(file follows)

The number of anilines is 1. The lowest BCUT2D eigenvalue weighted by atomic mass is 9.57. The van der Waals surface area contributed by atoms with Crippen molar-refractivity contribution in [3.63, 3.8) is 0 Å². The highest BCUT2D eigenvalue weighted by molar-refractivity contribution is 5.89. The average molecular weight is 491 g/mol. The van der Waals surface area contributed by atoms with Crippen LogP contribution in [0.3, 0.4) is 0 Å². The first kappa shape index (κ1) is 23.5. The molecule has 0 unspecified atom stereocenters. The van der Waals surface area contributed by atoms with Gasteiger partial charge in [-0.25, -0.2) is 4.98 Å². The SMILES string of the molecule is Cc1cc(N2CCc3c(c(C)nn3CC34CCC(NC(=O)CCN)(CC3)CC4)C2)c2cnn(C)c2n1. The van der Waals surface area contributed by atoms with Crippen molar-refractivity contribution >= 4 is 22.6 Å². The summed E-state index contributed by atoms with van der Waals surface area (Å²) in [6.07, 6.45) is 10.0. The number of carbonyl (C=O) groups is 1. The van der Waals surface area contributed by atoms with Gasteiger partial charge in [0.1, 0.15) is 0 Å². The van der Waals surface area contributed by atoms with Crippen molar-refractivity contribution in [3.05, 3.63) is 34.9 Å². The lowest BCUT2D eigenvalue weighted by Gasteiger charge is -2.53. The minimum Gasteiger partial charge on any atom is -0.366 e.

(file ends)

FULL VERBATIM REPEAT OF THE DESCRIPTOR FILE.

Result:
The number of anilines is 1. The lowest BCUT2D eigenvalue weighted by atomic mass is 9.57. The van der Waals surface area contributed by atoms with Crippen molar-refractivity contribution in [3.63, 3.8) is 0 Å². The highest BCUT2D eigenvalue weighted by molar-refractivity contribution is 5.89. The average molecular weight is 491 g/mol. The van der Waals surface area contributed by atoms with Crippen LogP contribution in [0.3, 0.4) is 0 Å². The first kappa shape index (κ1) is 23.5. The molecule has 0 unspecified atom stereocenters. The van der Waals surface area contributed by atoms with Gasteiger partial charge in [-0.25, -0.2) is 4.98 Å². The SMILES string of the molecule is Cc1cc(N2CCc3c(c(C)nn3CC34CCC(NC(=O)CCN)(CC3)CC4)C2)c2cnn(C)c2n1. The van der Waals surface area contributed by atoms with Crippen molar-refractivity contribution >= 4 is 22.6 Å². The summed E-state index contributed by atoms with van der Waals surface area (Å²) in [6.07, 6.45) is 10.0. The number of carbonyl (C=O) groups is 1. The van der Waals surface area contributed by atoms with Gasteiger partial charge in [0.1, 0.15) is 0 Å². The van der Waals surface area contributed by atoms with Crippen molar-refractivity contribution in [3.05, 3.63) is 34.9 Å². The lowest BCUT2D eigenvalue weighted by Gasteiger charge is -2.53. The minimum Gasteiger partial charge on any atom is -0.366 e.